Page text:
Originally Posted by Wiggin View Post

But it will be interesting 10 years from now when people with iTunes libraries worth $1,000s die, get divorced, kids go off to college, etc. Today you can split the CD/DVD collection and go your separate ways. How are you going to do that with your iTunes library? iTunes DRM is easy to use, but difficult to pass on as there is no way to transfer ownership. I don't have a problem with this when it comes to music. I don't buy a whole lot on iTunes, and I figure I get my 99 cents worth through repeated listening. But start charging $14.99 per movie (at lower quality that DVD, mind you) and it starts to become an issue if I can't lend, give, or sell it to someone after I've watched it a few times.

Well, since you can now authorize up to 5 computers to play your iTunes Store purchased songs (with DRM) I imagine you can just give up an authorized computer (or two) with the songs on them. If it works the way I thinks it works, purchasing an iTune Store song (with DRM) can actually results in 5 copies of those songs. All originals and all can be given away separately on an authorized computer. And the original purchaser (or anyone with access to the account) can de-authorized a computer and authorize another one if one of the computers needs to be replaced. So long as there's no more than 5 computers authorized. So up to 5 people can legally own an iTune purchased album. Where as only one person can legally own an album purchased on a CD.

Now I'm not sure if iTune Store movies works the same way. Hell, I'm not even sure if music fron iTunes Store works this way.
post #91 of 110
Quote:
Originally Posted by solipsism View Post

I'm unfamiliar as to how CD-RW writes a lesser quality RedBook CCDA than it does to CD-Rs. Can you explain it?

As others guessed...

Well, the post i was referring to seemed to be suggesting you could burn a FairPlay track as a music CD, then re-rip it into iTunes to have a non-DRM'd mp3/aac. In that case there would be a noticeable loss of quality.

I mentioned CD-RW because it was the expample used in the post I was responding to. The same effect would, of course, be seen on a CD-R

I don't care to keep an iTunes library full of lossless music... takes up way too much room on an 8 gig iPhone .
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post #92 of 110
Quote:
Originally Posted by DavidW View Post

Well, since you can now authorize up to 5 computers to play your iTunes Store purchased songs (with DRM) I imagine you can just give up an authorized computer (or two) with the songs on them. If it works the way I thinks it works, purchasing an iTune Store song (with DRM) can actually results in 5 copies of those songs. All originals and all can be given away separately on an authorized computer. And the original purchaser (or anyone with access to the account) can de-authorized a computer and authorize another one if one of the computers needs to be replaced. So long as there's no more than 5 computers authorized. So up to 5 people can legally own an iTune purchased album. Where as only one person can legally own an album purchased on a CD.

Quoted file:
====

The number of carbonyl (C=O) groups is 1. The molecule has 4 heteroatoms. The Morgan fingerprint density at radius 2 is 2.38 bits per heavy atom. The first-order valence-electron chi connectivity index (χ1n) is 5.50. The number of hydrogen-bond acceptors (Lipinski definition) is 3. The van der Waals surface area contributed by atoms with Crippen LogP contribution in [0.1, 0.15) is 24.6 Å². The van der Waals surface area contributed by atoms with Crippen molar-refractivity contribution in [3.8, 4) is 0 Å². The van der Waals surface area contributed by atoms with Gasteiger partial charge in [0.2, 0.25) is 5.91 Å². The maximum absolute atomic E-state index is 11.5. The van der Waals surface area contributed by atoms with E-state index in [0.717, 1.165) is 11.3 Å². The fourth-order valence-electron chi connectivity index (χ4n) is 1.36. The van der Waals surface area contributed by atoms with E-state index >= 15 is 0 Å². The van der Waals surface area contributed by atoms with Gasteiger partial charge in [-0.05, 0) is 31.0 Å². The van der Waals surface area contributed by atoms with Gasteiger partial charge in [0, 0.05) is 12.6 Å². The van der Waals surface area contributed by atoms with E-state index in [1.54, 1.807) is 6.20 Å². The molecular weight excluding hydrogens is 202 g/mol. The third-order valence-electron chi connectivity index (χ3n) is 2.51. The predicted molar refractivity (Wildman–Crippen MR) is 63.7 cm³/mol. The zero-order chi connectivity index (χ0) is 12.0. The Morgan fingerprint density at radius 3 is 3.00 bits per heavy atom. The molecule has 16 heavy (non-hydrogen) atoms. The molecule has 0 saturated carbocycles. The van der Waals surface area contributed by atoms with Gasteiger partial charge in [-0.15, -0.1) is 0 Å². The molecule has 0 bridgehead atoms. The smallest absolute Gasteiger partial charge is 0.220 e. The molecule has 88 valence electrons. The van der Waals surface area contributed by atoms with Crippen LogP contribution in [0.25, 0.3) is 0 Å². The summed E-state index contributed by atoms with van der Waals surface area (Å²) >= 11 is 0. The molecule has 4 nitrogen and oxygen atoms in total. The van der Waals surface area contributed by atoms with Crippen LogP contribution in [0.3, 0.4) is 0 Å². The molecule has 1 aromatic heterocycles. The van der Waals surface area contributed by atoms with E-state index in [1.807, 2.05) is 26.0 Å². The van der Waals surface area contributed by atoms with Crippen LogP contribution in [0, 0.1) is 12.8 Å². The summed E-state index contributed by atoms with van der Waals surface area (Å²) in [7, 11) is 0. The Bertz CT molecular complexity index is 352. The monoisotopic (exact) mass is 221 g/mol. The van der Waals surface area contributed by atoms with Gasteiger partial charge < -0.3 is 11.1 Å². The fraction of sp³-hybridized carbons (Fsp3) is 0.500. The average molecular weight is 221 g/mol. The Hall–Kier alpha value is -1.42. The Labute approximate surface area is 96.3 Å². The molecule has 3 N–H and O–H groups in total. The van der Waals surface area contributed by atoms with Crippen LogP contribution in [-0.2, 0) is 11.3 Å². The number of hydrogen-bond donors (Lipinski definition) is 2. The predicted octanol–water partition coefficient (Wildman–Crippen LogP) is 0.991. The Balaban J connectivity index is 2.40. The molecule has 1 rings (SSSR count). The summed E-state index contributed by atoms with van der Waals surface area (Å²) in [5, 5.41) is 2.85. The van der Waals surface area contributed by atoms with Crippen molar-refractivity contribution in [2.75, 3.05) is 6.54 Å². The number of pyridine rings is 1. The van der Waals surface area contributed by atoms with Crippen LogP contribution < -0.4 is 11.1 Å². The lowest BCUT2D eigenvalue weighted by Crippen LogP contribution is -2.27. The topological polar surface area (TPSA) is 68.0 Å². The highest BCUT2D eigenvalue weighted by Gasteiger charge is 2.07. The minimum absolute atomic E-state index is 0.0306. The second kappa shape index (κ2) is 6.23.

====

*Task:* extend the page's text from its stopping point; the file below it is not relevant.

Now I'm not sure if iTune Store movies works the same way. Hell, I'm not even sure if music fron iTunes Store works this way.

I think you've got the technical aspects right, and I think the same 5 computer limit applies to videos. However, I'm not sure about the "up to 5 people can legally own an iTune purchased album" aspects. You can authorize the computers, but does that mean the owner of that computer "owns" the music? I haven't read the license agreement that closely (shame on me!). It's possible that the 5-computer sharing is intended and licensed for "same household" sharing (ie, you have more than one computer in your house).
post #93 of 110
Quote:
Originally Posted by DavidW View Post

Well, since you can now authorize up to 5 computers to play your iTunes Store purchased songs (with DRM) I imagine you can just give up an authorized computer (or two) with the songs on them. If it works the way I thinks it works, purchasing an iTune Store song (with DRM) can actually results in 5 copies of those songs. All originals and all can be given away separately on an authorized computer. And the original purchaser (or anyone with access to the account) can de-authorized a computer and authorize another one if one of the computers needs to be replaced. So long as there's no more than 5 computers authorized. So up to 5 people can legally own an iTune purchased album. Where as only one person can legally own an album purchased on a CD.

Now I'm not sure if iTune Store movies works the same way. Hell, I'm not even sure if music fron iTunes Store works this way.

The authorization is associated with YOUR AppleID. Are you going to give away your AppleID password with the 4 "extra copies" you give away???

And if that song is transfered to an iPod through one of those authorized computers, then that iPod counts as one of the 5 authorized devices (in addition to the originating computer.)
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post #94 of 110
Quote:
Originally Posted by Wiggin View Post